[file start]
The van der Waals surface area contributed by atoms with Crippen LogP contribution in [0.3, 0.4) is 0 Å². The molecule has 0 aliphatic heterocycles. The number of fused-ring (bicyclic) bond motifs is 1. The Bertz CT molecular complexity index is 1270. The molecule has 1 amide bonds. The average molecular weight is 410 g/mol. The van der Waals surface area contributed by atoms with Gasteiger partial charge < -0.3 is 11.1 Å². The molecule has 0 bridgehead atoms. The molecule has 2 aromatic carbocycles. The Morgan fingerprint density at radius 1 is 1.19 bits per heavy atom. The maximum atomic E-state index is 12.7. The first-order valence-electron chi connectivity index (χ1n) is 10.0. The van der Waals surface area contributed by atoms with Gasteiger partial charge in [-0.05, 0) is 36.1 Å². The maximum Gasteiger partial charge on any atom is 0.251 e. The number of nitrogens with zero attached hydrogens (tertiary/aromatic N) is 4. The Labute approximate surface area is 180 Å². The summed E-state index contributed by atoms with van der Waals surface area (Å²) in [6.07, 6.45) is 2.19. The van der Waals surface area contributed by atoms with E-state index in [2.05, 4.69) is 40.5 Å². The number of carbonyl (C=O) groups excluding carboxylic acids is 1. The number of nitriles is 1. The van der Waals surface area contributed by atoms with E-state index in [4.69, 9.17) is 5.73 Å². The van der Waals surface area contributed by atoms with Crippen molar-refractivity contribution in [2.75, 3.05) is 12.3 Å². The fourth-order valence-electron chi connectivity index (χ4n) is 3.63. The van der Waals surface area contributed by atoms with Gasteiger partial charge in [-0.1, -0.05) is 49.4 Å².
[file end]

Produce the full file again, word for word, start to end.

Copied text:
The van der Waals surface area contributed by atoms with Crippen LogP contribution in [0.3, 0.4) is 0 Å². The molecule has 0 aliphatic heterocycles. The number of fused-ring (bicyclic) bond motifs is 1. The Bertz CT molecular complexity index is 1270. The molecule has 1 amide bonds. The average molecular weight is 410 g/mol. The van der Waals surface area contributed by atoms with Gasteiger partial charge < -0.3 is 11.1 Å². The molecule has 0 bridgehead atoms. The molecule has 2 aromatic carbocycles. The Morgan fingerprint density at radius 1 is 1.19 bits per heavy atom. The maximum atomic E-state index is 12.7. The first-order valence-electron chi connectivity index (χ1n) is 10.0. The van der Waals surface area contributed by atoms with Gasteiger partial charge in [-0.05, 0) is 36.1 Å². The maximum Gasteiger partial charge on any atom is 0.251 e. The number of nitrogens with zero attached hydrogens (tertiary/aromatic N) is 4. The Labute approximate surface area is 180 Å². The summed E-state index contributed by atoms with van der Waals surface area (Å²) in [6.07, 6.45) is 2.19. The van der Waals surface area contributed by atoms with E-state index in [2.05, 4.69) is 40.5 Å². The number of carbonyl (C=O) groups excluding carboxylic acids is 1. The number of nitriles is 1. The van der Waals surface area contributed by atoms with E-state index in [4.69, 9.17) is 5.73 Å². The van der Waals surface area contributed by atoms with Crippen molar-refractivity contribution in [2.75, 3.05) is 12.3 Å². The fourth-order valence-electron chi connectivity index (χ4n) is 3.63. The van der Waals surface area contributed by atoms with Gasteiger partial charge in [-0.1, -0.05) is 49.4 Å².